Pricing pains

Devising an effective pricing policy for products in the Middle East and Africa (MEA) is a tough task. Differential pricing can be used to promote in-country channel development, but unless monitored closely it also creates the potential for grey market product flow.

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By  Stuart Wilson Published  March 16, 2005

Devising an effective pricing policy for products in the Middle East and Africa (MEA) is a tough task. Differential pricing can be used to promote in-country channel development, but unless monitored closely it also creates the potential for grey market product flow.

Many IT vendors are currently trying to drive regional distribution efficiency into their channel model while simultaneously asking their tier one partners to reach out to second tier resellers in-country. These two independent goals do not always sit comfortably side-by-side and this is where the pricing model often comes into play.

The theory goes that by reducing the channel sell-in price in specific markets outside Dubai, in-country distributors will be able to repel the efforts of unauthorised sub-distributors and re-exporters buying in bulk out of Jebel Ali and moving product between countries.

With no price advantage, the re-exporter and sub-distributor in-country knows that the kit it purchases is competitive on price and can invest resources in reaching out to the local channel by building up its local operation in terms of sales, service, stocking points and product availability.

That’s the theory anyway. In practice, differential pricing and trying to operate an in-country distribution network alongside a few distributors with regional rights can turn into an administrative nightmare.

Product flow remains incredibly chaotic and unstructured across the MEA region and some vendors’ impression of their market share in specific countries varies wildly from the reality on the ground.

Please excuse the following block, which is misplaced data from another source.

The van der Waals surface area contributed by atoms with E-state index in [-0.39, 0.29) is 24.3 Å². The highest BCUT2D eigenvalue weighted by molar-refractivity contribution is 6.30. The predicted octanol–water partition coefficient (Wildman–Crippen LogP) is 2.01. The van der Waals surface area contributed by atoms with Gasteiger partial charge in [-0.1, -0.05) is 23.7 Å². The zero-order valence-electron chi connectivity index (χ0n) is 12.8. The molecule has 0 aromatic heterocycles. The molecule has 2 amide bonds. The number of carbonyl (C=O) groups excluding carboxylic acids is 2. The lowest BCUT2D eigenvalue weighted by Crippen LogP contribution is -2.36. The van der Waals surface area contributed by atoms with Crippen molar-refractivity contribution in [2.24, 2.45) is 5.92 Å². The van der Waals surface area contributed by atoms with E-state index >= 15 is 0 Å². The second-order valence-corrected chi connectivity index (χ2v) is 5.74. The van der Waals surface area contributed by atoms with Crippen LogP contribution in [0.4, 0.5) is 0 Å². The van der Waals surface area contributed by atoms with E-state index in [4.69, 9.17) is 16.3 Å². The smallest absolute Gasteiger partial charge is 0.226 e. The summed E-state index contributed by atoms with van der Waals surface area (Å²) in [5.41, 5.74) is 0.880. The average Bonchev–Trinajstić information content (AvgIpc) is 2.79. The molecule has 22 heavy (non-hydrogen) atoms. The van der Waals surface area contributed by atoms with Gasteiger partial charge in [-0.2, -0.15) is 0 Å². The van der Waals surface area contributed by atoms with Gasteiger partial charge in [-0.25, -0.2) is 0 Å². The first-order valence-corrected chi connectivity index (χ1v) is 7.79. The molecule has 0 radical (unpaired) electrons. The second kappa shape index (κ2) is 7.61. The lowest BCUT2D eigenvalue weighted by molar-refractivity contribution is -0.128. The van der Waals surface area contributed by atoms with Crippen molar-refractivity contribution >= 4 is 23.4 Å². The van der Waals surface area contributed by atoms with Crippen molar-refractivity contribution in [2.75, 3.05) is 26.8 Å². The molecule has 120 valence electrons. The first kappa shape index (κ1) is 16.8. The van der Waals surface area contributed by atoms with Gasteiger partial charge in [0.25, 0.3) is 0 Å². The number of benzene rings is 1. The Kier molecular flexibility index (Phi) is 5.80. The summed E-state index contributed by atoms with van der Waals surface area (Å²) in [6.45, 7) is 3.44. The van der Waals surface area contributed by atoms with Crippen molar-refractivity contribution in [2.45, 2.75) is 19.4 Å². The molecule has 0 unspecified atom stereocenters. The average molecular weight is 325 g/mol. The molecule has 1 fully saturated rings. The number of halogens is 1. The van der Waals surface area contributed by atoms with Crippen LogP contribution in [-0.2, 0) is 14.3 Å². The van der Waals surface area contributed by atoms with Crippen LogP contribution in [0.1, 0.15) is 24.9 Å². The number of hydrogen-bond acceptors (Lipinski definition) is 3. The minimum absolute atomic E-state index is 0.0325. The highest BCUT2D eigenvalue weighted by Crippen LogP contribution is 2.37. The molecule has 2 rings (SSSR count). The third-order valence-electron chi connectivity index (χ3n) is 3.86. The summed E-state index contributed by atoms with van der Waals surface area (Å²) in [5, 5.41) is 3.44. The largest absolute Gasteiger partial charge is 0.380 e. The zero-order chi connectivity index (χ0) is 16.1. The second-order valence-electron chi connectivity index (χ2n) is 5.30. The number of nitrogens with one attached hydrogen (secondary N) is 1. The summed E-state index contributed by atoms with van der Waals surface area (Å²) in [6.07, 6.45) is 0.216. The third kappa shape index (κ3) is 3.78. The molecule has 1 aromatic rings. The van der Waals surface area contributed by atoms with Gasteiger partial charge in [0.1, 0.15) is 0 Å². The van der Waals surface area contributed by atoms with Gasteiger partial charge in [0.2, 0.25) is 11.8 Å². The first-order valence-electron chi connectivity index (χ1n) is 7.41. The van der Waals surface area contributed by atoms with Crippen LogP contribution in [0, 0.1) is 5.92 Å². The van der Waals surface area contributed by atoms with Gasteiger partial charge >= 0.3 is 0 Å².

Differential pricing, varying rebates on a country-by-country basis, offering rewards for hitting specific targets and trying to allocate distributors specific territories opens the door to channel abuse.

A vendor can offer distributors operating in Saudi Arabia selling to genuine second-tier resellers slightly cheaper prices than those given to UAE distributors operating out of Jebel Ali. It helps the Saudi distributor really invest on the ground in building up the vendor’s channel and protects their position in the market as an authorised distributor.

The problem with this model is that it only really works if a vendor is prepared to go down the road of appointing separate in-country distributors in every market it serves. That doesn’t happen with too many vendors and as soon as they appoint a regional distributor the fun and games can begin.

For example, if you’re a distributor sitting in Jebel Ali with distribution rights for the whole MEA region it makes sense to claim that you’re selling the product into the country that offers you the best price and maximum in terms of financial incentives from the vendors — even if the product is actually going elsewhere.